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At closing I will get a "QUIT CLAIM DEED". Should I be concerned?

Tampa, FL |

I am buying a house in Georgia that was foreclosed on. It is now owned by the bank.

Attorney Answers 2


  1. I am not a Georgia lawyer, and for any specific questions about Georgia real estate law you should consult with a Georgia lawyer. However, I can tell you that a quit claim deed is a deed that transfers whatever right and title the bank has to you. Normally when you purchase a home you get a warranty deed, which gives you more protection against any potential claims by others on the property. If you are not experienced in buying foreclosed properties from banks, it would be wise for you to have a real estate attorney review your transaction for you. It could help you make sure your investment is protected.


  2. I do not know the law in Georgia, but generally a quitclaim deed only confers title to the extent that it was held by the person or entity transferring to you. You would likely be stuck with any problems with the title to the property or liens. So yes, this is something you should at least investigate further, or not accept a quitclaim deed. A better option is a warranty deed that if done properly would generally provide standard warranties by the seller that you are receiving good and marketable title. There are times when a quitclaim deed is appropriate, however, and you need to check the law in your jurisdiction, but from the limited facts stated, this does not sound like one of them.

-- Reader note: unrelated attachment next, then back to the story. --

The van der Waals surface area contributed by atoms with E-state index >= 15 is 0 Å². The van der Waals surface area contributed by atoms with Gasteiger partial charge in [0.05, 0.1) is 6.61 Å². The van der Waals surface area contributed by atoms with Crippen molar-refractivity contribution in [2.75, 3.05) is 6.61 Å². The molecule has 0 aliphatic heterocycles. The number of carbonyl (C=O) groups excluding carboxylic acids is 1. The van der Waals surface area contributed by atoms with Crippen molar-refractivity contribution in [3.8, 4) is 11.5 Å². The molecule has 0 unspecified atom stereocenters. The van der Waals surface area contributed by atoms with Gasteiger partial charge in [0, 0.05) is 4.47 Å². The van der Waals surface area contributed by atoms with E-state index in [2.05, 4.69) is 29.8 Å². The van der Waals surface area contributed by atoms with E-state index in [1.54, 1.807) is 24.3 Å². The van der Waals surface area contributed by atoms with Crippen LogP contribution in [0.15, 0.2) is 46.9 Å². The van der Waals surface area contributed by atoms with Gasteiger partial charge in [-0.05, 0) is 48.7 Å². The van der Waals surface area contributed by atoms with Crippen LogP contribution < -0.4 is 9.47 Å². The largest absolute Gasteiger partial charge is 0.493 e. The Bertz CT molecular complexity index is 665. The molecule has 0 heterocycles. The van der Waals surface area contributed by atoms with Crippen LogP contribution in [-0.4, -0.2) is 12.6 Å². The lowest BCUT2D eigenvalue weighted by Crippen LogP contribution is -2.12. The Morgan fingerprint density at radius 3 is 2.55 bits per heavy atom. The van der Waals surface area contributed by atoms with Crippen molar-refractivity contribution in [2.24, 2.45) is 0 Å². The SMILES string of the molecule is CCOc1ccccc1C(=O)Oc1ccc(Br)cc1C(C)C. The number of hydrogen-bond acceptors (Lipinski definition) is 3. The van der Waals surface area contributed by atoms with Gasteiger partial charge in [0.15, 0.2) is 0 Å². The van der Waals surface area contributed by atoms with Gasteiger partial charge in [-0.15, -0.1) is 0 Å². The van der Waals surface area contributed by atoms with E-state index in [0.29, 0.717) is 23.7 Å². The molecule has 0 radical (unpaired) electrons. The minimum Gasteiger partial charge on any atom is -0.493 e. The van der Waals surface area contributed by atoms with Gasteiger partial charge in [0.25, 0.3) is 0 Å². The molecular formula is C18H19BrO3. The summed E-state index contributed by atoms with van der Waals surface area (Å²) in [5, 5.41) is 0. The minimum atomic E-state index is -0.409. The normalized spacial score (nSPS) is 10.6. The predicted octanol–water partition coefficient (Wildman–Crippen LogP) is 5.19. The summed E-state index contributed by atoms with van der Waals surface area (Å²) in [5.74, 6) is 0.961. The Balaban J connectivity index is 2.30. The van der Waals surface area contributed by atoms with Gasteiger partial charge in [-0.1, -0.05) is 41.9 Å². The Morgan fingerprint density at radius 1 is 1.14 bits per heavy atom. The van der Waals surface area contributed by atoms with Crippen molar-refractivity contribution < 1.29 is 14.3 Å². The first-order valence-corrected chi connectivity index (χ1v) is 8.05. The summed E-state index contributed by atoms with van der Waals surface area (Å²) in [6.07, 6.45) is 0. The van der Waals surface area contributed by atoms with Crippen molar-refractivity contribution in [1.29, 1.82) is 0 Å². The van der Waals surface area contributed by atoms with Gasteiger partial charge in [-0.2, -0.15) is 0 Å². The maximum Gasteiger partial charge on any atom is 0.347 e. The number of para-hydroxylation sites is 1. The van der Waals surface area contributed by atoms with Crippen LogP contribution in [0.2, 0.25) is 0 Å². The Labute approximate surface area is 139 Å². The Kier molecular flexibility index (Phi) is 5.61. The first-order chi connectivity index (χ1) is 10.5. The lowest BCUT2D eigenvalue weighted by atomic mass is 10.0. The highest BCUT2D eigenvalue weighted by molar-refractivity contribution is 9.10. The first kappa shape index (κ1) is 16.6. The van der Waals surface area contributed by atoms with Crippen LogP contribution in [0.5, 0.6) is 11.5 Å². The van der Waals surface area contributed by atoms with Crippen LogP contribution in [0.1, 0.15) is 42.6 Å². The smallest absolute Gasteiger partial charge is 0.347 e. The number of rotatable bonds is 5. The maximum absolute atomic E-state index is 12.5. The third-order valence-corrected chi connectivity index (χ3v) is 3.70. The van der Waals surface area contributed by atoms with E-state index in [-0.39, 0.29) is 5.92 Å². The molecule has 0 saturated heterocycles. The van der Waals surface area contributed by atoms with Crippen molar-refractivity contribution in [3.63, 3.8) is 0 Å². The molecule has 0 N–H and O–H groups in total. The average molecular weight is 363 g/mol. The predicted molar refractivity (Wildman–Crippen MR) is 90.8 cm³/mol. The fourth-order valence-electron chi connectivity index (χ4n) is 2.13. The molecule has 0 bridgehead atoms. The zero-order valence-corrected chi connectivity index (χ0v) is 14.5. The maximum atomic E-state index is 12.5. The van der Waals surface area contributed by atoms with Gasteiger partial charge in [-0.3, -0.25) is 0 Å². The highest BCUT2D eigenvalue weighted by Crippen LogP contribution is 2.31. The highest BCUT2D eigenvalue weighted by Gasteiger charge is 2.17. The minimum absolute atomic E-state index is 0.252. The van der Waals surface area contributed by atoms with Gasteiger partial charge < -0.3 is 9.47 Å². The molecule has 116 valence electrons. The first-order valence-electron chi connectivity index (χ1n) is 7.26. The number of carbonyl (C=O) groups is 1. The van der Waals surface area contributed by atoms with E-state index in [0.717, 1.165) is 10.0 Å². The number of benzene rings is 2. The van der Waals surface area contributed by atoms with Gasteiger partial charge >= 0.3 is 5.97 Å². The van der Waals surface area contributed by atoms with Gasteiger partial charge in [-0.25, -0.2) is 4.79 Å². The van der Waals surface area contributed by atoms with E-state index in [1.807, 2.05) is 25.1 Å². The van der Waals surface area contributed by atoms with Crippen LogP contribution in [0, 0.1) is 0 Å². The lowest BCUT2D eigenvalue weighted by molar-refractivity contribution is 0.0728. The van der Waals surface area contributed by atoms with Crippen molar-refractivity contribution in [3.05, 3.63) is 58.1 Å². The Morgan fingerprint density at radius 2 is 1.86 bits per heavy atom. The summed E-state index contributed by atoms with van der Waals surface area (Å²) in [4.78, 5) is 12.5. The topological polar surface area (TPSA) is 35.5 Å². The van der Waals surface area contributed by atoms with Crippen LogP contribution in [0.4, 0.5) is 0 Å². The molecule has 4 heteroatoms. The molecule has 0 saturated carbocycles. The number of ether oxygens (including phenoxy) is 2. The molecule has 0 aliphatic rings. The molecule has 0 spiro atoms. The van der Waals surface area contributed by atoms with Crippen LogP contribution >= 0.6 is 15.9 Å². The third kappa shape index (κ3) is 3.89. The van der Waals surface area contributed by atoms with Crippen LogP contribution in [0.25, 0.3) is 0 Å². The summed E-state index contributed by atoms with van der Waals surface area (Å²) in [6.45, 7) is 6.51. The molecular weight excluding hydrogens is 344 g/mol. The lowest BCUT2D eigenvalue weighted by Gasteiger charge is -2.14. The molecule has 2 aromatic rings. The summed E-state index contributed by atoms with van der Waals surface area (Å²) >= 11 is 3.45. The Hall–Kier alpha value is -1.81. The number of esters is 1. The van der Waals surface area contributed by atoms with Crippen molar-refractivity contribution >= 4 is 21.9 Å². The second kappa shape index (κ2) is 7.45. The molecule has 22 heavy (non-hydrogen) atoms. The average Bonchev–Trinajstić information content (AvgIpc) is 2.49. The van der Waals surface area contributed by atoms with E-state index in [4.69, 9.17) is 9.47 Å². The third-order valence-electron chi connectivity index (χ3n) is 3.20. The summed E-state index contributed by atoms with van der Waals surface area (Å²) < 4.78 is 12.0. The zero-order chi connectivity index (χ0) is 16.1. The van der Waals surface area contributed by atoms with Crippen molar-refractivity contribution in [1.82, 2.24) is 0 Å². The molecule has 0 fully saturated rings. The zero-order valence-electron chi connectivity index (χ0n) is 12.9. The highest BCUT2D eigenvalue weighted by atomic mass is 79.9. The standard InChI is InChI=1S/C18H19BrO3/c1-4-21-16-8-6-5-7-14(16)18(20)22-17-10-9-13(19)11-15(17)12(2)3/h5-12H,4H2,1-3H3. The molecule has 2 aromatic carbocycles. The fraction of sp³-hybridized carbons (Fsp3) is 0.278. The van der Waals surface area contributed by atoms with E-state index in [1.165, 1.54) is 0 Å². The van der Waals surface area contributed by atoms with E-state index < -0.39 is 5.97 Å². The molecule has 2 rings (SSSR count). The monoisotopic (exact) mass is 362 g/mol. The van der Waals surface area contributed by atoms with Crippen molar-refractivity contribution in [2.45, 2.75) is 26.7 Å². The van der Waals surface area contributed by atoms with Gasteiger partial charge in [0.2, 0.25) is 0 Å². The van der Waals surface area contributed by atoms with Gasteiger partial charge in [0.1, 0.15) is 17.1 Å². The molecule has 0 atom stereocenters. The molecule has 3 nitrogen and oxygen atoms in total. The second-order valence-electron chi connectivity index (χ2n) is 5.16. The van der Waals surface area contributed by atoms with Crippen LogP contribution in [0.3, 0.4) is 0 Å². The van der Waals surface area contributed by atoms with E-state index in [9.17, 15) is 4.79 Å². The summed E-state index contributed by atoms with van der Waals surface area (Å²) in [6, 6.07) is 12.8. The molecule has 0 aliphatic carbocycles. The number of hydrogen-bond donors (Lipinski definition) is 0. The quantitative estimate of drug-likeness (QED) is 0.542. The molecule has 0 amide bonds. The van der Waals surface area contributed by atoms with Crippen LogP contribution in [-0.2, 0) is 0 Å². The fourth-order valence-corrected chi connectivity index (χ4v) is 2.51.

The information you obtain at this site is not, nor is it intended to be, legal advice. You should consult an attorney for individual advice regarding your own situation. No attorney-client relationship has been formed by this response and none is intended. Consult counsel of your choosing to obtain specific information about the details of your particular situation.

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